I still have no idea why Jared and Benny were even so passionately in love with each other. The book didn't seem to care enough about their relationship to bother describing it, but boy oh boy will you get page after page of description about Benny's splatter house bedroom. A more even hand would have been appreciated.
Cetnan
Poppy Z. Brite's inspiration for her novel, The Crow: Lazarus Heart, was James O'Barr's graphic novel, The Crow. However, the only real similarity is the story's premise. With her unique style Brite takes the story in a whole new direction. Jared Poe is accused of murdering his lover Benjamin DuBois and sentenced to death. As in O'Barr's graphic novel Jared is resurrected by a crow to hunt down Benny's true killer and exact his revenge. Though I did like this novel and I was extremely excited to read it I don't think it is up to Brite's usual level of greatness. I enjoyed reading The Crow: Lazarus Heart but, as was said in a previous comment, Brite seems to do a much better job when she uses her own story lines. I was expecting the novel to be dark and bloody--which it was--but it felt very rushed and a bit jumbled. I did love that fact that Brite added her own distinct style and her usual homosexual twist. I would recommend this book to Poppy Z. Brite fans!
Cetnan
Poppy Z. Brite's inspiration for her novel, The Crow: Lazarus Heart, was James O'Barr's graphic novel, The Crow. However, the only real similarity is the story's premise. With her unique style Brite takes the story in a whole new direction. Jared Poe is accused of murdering his lover Benjamin DuBois and sentenced to death. As in O'Barr's graphic novel Jared is resurrected by a crow to hunt down Benny's true killer and exact his revenge. Though I did like this novel and I was extremely excited to read it I don't think it is up to Brite's usual level of greatness. I enjoyed reading The Crow: Lazarus Heart but, as was said in a previous comment, Brite seems to do a much better job when she uses her own story lines. I was expecting the novel to be dark and bloody--which it was--but it felt very rushed and a bit jumbled. I did love that fact that Brite added her own distinct style and her usual homosexual twist. I would recommend this book to Poppy Z. Brite fans!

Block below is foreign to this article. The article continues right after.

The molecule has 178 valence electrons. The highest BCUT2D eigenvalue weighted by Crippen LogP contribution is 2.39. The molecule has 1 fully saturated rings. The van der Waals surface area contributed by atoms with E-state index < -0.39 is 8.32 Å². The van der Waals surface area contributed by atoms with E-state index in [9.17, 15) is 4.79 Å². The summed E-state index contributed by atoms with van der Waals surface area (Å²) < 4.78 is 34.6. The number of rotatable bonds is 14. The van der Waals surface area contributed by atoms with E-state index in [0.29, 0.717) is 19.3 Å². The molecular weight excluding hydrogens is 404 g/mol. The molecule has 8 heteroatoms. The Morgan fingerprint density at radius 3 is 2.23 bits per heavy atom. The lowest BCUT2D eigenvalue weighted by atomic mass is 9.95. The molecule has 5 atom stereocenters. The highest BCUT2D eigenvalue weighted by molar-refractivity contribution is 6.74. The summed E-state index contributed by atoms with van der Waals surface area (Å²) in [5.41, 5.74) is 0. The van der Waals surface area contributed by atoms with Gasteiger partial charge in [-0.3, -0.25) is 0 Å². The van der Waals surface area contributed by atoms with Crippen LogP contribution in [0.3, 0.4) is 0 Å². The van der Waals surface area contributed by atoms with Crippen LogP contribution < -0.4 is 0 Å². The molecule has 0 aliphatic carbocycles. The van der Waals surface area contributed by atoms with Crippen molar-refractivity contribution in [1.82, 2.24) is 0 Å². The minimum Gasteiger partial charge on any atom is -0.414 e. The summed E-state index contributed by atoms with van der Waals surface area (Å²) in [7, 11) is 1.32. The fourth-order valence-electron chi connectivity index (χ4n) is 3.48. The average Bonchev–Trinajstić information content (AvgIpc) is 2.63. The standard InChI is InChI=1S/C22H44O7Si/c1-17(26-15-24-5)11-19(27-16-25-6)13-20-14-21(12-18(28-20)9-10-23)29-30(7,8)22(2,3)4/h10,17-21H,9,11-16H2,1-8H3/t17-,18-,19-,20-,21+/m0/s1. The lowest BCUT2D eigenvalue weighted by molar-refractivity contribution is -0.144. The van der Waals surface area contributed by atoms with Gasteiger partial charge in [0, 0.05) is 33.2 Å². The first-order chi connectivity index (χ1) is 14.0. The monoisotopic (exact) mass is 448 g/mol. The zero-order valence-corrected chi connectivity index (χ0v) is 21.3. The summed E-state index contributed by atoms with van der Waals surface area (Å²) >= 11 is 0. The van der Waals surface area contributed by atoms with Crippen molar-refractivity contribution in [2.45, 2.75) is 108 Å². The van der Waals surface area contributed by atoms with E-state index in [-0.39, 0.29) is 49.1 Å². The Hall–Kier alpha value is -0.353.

elektron
As a long time fan of Poppy Z. Brite and her alluring, engaging style of writing, I have been disappointed in her last few efforts (and I am not even going to mention the Courtney Love debacle!). Therefore, I was ecstatic to find that this novel, which I ordered with much trepidation, was a step back in the right direction! I only hope that in the future, she will go back and revisit the interesting triangle of Jared Poe and the twins. I really wanted to know what their lives were like prior to the events depicted in "The Lazarus Heart." A fairly satisfying, if quick, read. A great way to pass a rainy afternoon!
elektron